The Washington Post‘s resident debt-denier E.J. Dionne, whose two-letter name makes him sound smarter than he really is, recently took to the pages of WaPo, as it is called in “cool” circles, to show that America isn’t really broke. Peter Tucci, writing for The Daily Caller, or TheDC, as we “cool” people like to call it, proves that Mr. Dionne has his entire head up his ass:
The other day, Washington Post columnist E.J. Dionne wrote a column in which he posed the question, “What if we’re not broke?” Dionne concluded that we’re not actually broke and that “a phony metaphor [the idea that we’re broke] is being used to hijack the nation’s political conversation and skew public policies to benefit better-off Americans and hurt most others.”
Dionne might as well have written a column posing the question, “What if the moon landings never really happened?” or “What if LBJ was behind JFK’s assassination?” because, as it turns out, we’re broke by any conventional meaning of the term “broke.”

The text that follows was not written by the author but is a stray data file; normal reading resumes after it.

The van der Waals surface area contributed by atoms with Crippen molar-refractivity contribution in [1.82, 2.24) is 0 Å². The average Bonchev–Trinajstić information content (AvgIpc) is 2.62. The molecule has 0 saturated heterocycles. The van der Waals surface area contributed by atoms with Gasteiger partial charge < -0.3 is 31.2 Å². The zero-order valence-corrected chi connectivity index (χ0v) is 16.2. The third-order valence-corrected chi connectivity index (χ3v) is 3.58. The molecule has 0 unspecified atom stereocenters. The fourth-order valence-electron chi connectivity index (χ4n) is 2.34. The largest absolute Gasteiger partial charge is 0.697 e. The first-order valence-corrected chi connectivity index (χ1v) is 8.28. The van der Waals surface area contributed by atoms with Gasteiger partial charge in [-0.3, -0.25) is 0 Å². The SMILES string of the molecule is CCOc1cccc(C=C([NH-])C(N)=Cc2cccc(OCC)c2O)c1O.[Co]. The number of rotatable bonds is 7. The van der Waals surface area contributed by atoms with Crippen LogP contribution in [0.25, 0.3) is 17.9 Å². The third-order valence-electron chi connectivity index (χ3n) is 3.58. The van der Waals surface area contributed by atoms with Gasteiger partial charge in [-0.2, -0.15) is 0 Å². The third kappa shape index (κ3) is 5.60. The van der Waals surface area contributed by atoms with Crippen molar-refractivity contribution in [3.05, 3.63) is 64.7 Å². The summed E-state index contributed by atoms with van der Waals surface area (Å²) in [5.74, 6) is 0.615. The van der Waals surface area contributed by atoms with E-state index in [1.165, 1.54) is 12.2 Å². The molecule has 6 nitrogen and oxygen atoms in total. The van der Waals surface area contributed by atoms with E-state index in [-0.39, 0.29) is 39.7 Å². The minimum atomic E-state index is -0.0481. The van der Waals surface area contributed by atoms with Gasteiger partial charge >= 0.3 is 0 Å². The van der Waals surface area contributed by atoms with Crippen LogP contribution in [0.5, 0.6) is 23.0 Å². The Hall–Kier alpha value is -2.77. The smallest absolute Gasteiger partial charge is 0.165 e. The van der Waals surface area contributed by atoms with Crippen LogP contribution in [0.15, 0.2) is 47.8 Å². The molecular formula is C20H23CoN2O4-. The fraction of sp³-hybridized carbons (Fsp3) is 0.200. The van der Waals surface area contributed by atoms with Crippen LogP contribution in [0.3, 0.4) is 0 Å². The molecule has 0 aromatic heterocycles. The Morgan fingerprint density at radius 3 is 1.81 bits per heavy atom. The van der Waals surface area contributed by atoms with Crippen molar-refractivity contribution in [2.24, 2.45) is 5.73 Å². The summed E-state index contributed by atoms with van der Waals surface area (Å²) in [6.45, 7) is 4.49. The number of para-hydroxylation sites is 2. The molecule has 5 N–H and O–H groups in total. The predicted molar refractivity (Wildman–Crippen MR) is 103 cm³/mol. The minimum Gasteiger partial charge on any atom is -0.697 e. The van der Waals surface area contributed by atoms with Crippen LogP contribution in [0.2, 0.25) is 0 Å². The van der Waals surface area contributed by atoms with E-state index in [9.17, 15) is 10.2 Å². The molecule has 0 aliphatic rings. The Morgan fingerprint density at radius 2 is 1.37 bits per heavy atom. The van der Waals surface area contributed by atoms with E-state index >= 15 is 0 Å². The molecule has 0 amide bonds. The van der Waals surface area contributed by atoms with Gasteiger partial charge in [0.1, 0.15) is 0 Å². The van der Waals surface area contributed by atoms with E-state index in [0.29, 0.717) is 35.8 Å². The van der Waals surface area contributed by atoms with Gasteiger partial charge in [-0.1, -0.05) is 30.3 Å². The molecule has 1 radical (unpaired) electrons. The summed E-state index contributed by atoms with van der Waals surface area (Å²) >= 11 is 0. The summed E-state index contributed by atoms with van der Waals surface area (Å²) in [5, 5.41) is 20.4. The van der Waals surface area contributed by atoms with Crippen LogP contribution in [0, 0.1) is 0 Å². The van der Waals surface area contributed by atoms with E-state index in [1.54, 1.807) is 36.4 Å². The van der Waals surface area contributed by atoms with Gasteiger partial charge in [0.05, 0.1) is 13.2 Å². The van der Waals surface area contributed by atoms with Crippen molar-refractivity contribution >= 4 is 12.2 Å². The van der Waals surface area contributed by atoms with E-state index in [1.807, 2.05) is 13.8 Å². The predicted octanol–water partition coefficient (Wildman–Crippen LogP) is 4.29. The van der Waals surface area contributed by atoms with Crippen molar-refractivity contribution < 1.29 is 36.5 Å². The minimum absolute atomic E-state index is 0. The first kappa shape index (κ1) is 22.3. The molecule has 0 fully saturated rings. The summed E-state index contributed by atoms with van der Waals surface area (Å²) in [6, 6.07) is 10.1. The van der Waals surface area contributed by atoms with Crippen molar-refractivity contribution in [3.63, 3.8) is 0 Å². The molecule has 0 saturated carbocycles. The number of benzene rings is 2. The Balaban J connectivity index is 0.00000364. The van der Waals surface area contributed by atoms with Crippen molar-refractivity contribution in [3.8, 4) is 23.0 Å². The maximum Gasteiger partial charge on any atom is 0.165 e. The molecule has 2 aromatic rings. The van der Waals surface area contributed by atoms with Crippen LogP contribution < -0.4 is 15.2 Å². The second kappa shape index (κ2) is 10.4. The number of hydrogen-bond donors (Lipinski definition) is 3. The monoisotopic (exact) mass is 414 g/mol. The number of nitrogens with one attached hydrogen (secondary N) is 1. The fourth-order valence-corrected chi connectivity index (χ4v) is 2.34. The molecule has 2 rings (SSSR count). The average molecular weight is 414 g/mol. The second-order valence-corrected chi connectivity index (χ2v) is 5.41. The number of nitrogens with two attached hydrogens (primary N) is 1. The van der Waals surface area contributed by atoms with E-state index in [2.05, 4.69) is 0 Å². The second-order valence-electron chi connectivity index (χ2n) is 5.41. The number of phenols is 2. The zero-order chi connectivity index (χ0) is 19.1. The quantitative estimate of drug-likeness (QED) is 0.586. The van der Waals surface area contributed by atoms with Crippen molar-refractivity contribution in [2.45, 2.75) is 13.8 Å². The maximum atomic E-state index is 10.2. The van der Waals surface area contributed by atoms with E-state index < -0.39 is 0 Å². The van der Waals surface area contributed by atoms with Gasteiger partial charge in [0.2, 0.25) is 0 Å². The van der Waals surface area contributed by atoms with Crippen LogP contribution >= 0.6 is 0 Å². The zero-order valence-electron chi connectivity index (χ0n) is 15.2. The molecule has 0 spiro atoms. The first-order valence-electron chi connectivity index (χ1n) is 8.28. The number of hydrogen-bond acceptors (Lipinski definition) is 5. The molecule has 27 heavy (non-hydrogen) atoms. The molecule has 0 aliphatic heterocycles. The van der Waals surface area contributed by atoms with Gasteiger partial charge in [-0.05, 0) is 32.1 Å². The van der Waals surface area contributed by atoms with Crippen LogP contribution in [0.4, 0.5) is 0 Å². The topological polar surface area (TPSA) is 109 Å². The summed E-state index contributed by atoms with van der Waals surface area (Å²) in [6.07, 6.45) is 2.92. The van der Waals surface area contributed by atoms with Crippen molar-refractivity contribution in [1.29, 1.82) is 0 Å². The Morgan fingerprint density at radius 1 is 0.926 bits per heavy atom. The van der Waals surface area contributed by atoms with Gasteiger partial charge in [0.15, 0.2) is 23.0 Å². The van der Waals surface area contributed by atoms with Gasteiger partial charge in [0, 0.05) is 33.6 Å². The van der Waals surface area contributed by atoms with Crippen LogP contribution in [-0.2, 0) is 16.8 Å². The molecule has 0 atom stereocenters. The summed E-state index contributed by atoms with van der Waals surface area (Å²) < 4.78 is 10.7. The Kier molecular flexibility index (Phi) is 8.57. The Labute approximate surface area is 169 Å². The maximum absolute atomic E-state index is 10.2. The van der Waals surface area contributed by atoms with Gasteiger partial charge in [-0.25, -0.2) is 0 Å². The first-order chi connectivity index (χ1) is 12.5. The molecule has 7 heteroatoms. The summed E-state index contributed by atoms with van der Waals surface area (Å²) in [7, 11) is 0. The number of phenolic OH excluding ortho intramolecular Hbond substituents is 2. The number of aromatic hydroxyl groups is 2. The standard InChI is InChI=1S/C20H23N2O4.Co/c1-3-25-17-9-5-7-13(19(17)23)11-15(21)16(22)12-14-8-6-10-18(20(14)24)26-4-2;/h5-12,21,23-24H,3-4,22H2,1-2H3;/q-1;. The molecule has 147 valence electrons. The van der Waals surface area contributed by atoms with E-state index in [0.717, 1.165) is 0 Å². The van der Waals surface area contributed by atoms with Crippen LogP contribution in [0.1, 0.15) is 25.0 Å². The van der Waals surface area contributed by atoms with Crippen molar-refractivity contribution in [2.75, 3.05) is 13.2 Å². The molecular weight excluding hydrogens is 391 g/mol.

This year the federal government will collect $2.17 trillion and spend $3.82 trillion. In other words, the federal government is spending 76% more than it’s taking it. Last year the federal government spent 49% more than it took in. Our national debt is fast approaching 100% of our GDP, and our unfunded and underfunded liabilities — Social Security, Medicare and Medicaid — now total more than $66 trillion. If the federal government were a company, it would have a negative net worth of $45 trillion.
State governments are also in trouble. Collectively, the states have amassed $3 trillion in unfunded liabilities, and it’s looking increasingly likely that several states — including Illinois and California — will need to be bailed out by our broke federal government.
If I spent well more than I made, year after year, you’d say I was “broke,” even though I could probably pay off my debts somehow — either by taking a second job, robbing my neighbors, or winning the lottery. Likewise, federal and state governments can theoretically avoid going bankrupt — either by dramatically raising taxes, dramatically cutting spending, or both. But to say that we’re not broke is to strip the word “broke” of any real meaning.